The city council, at such time as it deems appropriate, subject to the conditions herein, is authorized to establish, by ordinance, a public utility under the authority in the state constitution and the city charter to create light plants, power plants, and any other public utilities or works or ways local in use and extent for the provision of electric power. The city council shall establish a light and power utility only if it can demonstrate, with verification by a third-party independent expert, that the utility can acquire the electrical distribution system in Boulder and charge rates that do not exceed those rates charged by Xcel Energy at the time of acquisition and that such rates will produce revenues sufficient to pay for operating expenses and debt payments, plus an amount equal to twenty-five percent (25%) of the debt payments, and with reliability comparable to Xcel Energy and a plan for reduced greenhouse gas emissions and other pollutants and increased renewable energy . . . .

Boulder, Colo., Charter art. XIII, § 178(a).

         ¶6 Pursuant to this provision, Boulder began to explore its ability to satisfy the metrics set forth in the Charter (the "Charter Metrics"). To this end, Boulder city employees and consultants presented the Boulder City Council with an analysis that demonstrated that various modeled scenarios would satisfy the Charter Metrics. The city employees and consultants thereafter provided additional information requested by the Council (the "Base Materials"). The Council then directed the city manager to select a third-party independent expert to verify that the Base Materials demonstrated that Boulder could meet the Charter Metrics. The manager did so, and the independent expert reviewed the Base Materials and subsequently verified that the Base Materials demonstrated that Boulder could meet these requirements.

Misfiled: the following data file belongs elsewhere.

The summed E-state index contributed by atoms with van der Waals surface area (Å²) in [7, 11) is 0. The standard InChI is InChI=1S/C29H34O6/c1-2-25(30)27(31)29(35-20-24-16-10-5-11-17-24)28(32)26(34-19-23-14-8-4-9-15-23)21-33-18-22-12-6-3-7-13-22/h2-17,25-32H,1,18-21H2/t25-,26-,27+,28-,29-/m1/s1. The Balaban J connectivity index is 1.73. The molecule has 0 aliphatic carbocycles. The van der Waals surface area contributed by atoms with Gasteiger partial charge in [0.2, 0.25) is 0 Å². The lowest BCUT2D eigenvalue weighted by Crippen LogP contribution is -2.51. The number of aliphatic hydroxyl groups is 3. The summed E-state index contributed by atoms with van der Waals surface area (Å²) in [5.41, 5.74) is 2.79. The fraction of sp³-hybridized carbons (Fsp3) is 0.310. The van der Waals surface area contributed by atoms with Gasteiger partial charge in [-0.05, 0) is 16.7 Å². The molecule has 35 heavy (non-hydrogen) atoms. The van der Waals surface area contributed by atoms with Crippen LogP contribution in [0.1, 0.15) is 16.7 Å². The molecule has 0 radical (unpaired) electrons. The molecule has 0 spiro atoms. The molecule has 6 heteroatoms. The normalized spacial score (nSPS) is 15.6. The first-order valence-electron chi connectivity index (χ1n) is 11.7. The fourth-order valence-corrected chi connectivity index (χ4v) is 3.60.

¶7 Based on the independent expert's report, the City Council passed the Metrics Ordinance, accepting the expert's findings and concluding that the Charter Metrics had been satisfied. On the same day it passed the Metrics Ordinance, the City Council also passed an ordinance authorizing the city manager to negotiate for the acquisition of various pieces of real property and equipment that would be needed to construct the utility. The City Council authorized the city manager to acquire these interests and assets through the exercise of the power of eminent domain and to initiate condemnation proceedings to do so. Xcel did not challenge either of these ordinances.

         ¶8 Approximately eight months later, the City Council passed the Utility Ordinance, amending the Boulder Revised Code to "establish and define the light and power utility" of the city of Boulder. Less than one month later, Xcel filed the present action, in which it principally sought a declaration, pursuant to C.R.C.P. 57, that the Utility Ordinance violated the City Charter. Specifically, Xcel alleged that the City Council had exceeded the limits on its authority as set forth in section 178 of Title XIII of the Charter because the models on which Boulder had relied incorrectly assumed that (1) Boulder could unilaterally decide to serve and receive revenue from more than 7, 000 Xcel electricity customers located outside the city limits and (2) as a result, costs to separate and reconnect the Xcel electric system after formation of the utility would be minimal. In fact, Xcel asserted, after Boulder passed the Metrics Ordinance, the Public Utilities Commission ("PUC") had concluded that Boulder did not have the right to act unilaterally to serve customers outside Boulder's city limits. Xcel alleged that because all of the models on which Boulder had relied depended on assumptions regarding service rights and separation costs that were inconsistent with the PUC's orders, Boulder could not then determine whether it could meet the Charter Metrics. Xcel thus sought a declaration that "as a matter of law, the Utility Ordinance, being in violation of the Charter, is ultra vires, null, void, and of no effect." In the alternative, Xcel asserted a claim for judicial review of the Utility Ordinance under C.R.C.P. 106(a)(4). Xcel made clear, however, that it asserted this claim only in the event that the district court determined declaratory relief to be unavailable.

         ¶9 Boulder moved to dismiss Xcel's complaint, arguing that (1) in substance, Xcel's complaint was a C.R.C.P. 106 challenge to the Metrics Ordinance; (2) this challenge was untimely; and (3) because the timing requirement was jurisdictional, the ...